Disability in Zambia

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Georgina Mumba, a disability activist from Zambia, at the University of Arizona 2016.
Georgina Mumba, a disability activist from Zambia, at the University of Arizona 2016.

People with disability in Zambia face many unique challenges. The country has been passing laws and policies to help people with disabilities in Zambia, however, social stigma and other factors sometimes interfere in people being able to access services and assistance. In addition, the HIV epidemic in Zambia also has a significant impact on the lives of people with disabilities.


As of 2008, it was estimated that around 256,000 in Zambia have a disability in some form and around 5.4% of that number have an intellectual disability.[1] In 2011, it was estimated that the numbers may actually be somewhere between 1 and 2 million people with disability in Zambia.[2] Sixty percent of Zambians live in rural areas where they have limited access to healthcare.[3] People with disabilities have an employment rate of 45.5%, which is lower than the 58% rate for people without disabilities, according to 2005 statistics.[4]

Care-giving roles for people with disabilities in Zambia has shifted to a younger demographic than in previous years.[5] This is in part due to the drop in life expectancy in Zambia.[5]

Cultural attitudes towards disability[edit]

In general, people with disability often face social stigma in Zambia.[6] Zambian people with disability can be thought to be the victims of witchcraft by others.[7] Modern Zambian religious beliefs have come to accept and embrace individuals with disabilities over time.[8] Some Zambians attribute a shift to Christianity to the new, more positive, views on people with disability in Zambia.[9][10] In the workplace, individuals still face discrimination.[11]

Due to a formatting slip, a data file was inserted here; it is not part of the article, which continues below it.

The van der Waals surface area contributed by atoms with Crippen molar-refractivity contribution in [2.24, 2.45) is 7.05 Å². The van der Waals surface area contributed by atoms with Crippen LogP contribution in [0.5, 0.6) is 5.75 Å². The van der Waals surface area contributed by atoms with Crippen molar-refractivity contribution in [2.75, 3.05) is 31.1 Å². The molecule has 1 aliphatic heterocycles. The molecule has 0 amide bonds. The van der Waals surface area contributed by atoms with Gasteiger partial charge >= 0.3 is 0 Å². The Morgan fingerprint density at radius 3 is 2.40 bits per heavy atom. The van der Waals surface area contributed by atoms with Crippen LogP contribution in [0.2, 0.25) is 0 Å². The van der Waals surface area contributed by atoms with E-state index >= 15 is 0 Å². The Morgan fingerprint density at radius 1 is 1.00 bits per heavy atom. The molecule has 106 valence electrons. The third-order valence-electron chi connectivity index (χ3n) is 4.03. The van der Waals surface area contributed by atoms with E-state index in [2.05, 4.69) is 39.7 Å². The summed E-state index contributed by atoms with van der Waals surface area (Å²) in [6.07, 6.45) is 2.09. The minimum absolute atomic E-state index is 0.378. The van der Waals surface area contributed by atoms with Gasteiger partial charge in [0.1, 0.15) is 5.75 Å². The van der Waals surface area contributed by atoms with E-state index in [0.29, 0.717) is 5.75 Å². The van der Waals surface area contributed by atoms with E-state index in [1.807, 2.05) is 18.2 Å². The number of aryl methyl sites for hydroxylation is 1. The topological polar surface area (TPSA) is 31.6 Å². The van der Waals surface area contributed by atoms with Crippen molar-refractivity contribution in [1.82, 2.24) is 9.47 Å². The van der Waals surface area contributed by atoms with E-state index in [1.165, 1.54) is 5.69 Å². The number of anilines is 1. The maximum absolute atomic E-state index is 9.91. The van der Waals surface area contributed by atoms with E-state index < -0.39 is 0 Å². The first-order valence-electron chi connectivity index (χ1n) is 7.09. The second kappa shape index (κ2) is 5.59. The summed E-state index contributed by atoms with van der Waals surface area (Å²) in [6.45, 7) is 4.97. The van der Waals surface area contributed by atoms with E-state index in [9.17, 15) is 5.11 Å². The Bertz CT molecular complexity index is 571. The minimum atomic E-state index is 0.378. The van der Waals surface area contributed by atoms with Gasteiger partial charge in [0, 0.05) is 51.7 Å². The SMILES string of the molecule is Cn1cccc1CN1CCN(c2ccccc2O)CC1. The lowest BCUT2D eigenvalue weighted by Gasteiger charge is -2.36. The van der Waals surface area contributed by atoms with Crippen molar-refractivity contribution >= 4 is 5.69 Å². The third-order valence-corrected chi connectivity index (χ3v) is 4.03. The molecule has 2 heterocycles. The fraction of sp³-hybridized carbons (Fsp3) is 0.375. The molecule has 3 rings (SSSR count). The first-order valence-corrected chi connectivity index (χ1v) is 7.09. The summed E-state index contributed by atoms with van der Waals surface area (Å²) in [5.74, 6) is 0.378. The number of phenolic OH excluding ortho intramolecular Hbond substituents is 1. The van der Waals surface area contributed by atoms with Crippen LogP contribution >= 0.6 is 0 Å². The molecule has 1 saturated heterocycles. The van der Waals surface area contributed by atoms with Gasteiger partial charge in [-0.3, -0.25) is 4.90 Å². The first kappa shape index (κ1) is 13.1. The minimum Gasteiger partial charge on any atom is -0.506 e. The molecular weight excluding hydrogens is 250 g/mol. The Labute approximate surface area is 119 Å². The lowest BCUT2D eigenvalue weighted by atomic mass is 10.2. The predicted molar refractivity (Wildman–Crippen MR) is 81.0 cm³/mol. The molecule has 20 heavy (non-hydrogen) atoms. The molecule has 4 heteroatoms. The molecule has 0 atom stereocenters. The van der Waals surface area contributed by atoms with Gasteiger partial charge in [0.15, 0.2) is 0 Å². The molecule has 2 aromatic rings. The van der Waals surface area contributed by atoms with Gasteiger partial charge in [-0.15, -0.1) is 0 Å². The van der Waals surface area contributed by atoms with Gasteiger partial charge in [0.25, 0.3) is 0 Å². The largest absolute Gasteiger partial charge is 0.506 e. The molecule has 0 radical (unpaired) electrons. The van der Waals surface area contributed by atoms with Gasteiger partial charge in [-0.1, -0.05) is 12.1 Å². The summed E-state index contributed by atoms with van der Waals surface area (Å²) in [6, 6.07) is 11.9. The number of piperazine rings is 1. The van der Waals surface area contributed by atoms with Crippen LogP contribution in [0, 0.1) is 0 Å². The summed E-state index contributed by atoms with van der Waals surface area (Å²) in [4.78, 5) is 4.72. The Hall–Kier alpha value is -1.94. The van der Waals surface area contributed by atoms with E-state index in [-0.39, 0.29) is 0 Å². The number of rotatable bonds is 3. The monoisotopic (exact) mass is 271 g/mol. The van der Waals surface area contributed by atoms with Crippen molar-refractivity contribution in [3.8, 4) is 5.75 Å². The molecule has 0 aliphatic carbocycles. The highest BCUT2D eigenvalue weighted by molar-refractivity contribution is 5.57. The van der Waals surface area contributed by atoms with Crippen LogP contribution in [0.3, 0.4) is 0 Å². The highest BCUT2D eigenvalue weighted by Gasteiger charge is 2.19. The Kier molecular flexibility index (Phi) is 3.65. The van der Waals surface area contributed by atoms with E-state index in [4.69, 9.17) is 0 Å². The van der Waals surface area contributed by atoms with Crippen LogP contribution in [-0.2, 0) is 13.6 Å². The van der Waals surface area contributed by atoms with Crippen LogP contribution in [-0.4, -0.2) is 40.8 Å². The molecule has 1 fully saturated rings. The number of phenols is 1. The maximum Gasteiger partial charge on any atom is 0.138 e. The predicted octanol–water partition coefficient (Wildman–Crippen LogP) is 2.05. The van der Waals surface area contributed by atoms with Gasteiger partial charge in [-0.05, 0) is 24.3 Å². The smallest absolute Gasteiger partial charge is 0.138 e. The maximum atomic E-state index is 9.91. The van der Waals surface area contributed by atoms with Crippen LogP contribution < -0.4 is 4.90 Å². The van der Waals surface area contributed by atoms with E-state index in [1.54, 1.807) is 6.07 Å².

Relatives are expected to care for individuals who have a disability.[12] However, there are boarding schools for children with disabilities, and these are often utilized when the children had been orphaned or abandoned.[7] People with disabilities and who are also HIV positive are further marginalized by their communities.[13] People with disability are often expected to rely on charity.[2]

People with disabilities, especially women and those who are HIV positive are assumed to have no sexuality or sex lives by others in Zambia.[14] Disabled women attempting to access health care are often discouraged from visiting health centres, especially for sexual and maternal health needs.[3]


Disability issues in Zambia fall under the control of the Ministry of Community Development and Social Welfare, now known as the Ministry of Community Development, Mother and Child Health (MCDMCH).[3][15] However, overall, there is a lack of government support for individuals with disabilities.[16] Individuals who have an intellectual disability cannot receive social welfare benefits.[17] A trust fund, managed by the Zambia Agency for Persons with Disabilities, give out funds to mostly individuals with physical disabilities.[17]

Zambia's Fifth National Development Plan has made some progress in helping people with disabilities in Zambia achieve equal status.[2]


Laws requiring ramps for schools and public buildings were passed in 2012.[7] However, many of the ramps that have been built are not suitable for people with physical disabilities.[7] The largest museum in Zambia, the Livingstone Museum, installed a ramp and other accessibility features in 2006.[18]